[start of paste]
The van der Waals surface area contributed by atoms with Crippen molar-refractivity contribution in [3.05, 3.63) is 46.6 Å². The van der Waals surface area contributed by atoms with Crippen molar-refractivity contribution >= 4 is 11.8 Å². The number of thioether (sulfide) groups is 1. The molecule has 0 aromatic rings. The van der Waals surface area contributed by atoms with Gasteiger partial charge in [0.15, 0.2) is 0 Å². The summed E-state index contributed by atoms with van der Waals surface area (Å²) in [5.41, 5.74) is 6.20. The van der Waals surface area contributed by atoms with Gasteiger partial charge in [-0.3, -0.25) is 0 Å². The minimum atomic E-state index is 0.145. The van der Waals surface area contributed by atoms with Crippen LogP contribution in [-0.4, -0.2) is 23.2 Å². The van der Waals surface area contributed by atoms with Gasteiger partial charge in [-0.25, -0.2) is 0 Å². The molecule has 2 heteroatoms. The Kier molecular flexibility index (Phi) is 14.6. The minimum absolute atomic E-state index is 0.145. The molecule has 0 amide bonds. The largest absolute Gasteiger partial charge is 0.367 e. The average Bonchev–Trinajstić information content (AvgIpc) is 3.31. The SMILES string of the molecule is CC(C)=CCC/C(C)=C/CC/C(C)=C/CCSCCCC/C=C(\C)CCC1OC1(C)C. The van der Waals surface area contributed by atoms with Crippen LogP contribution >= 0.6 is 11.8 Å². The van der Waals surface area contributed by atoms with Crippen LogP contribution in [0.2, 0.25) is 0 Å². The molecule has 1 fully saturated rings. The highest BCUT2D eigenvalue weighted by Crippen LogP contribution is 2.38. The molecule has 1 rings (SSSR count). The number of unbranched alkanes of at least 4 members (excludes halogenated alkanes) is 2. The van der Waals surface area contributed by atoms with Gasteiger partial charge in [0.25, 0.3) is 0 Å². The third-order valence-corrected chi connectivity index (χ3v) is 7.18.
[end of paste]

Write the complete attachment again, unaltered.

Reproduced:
The van der Waals surface area contributed by atoms with Crippen molar-refractivity contribution in [3.05, 3.63) is 46.6 Å². The van der Waals surface area contributed by atoms with Crippen molar-refractivity contribution >= 4 is 11.8 Å². The number of thioether (sulfide) groups is 1. The molecule has 0 aromatic rings. The van der Waals surface area contributed by atoms with Gasteiger partial charge in [0.15, 0.2) is 0 Å². The summed E-state index contributed by atoms with van der Waals surface area (Å²) in [5.41, 5.74) is 6.20. The van der Waals surface area contributed by atoms with Gasteiger partial charge in [-0.3, -0.25) is 0 Å². The minimum atomic E-state index is 0.145. The van der Waals surface area contributed by atoms with Crippen LogP contribution in [-0.4, -0.2) is 23.2 Å². The van der Waals surface area contributed by atoms with Gasteiger partial charge in [-0.25, -0.2) is 0 Å². The molecule has 2 heteroatoms. The Kier molecular flexibility index (Phi) is 14.6. The minimum absolute atomic E-state index is 0.145. The molecule has 0 amide bonds. The largest absolute Gasteiger partial charge is 0.367 e. The average Bonchev–Trinajstić information content (AvgIpc) is 3.31. The SMILES string of the molecule is CC(C)=CCC/C(C)=C/CC/C(C)=C/CCSCCCC/C=C(\C)CCC1OC1(C)C. The van der Waals surface area contributed by atoms with Crippen LogP contribution >= 0.6 is 11.8 Å². The van der Waals surface area contributed by atoms with Crippen LogP contribution in [0.2, 0.25) is 0 Å². The molecule has 1 fully saturated rings. The highest BCUT2D eigenvalue weighted by Crippen LogP contribution is 2.38. The molecule has 1 rings (SSSR count). The number of unbranched alkanes of at least 4 members (excludes halogenated alkanes) is 2. The van der Waals surface area contributed by atoms with Gasteiger partial charge in [0.25, 0.3) is 0 Å². The third-order valence-corrected chi connectivity index (χ3v) is 7.18.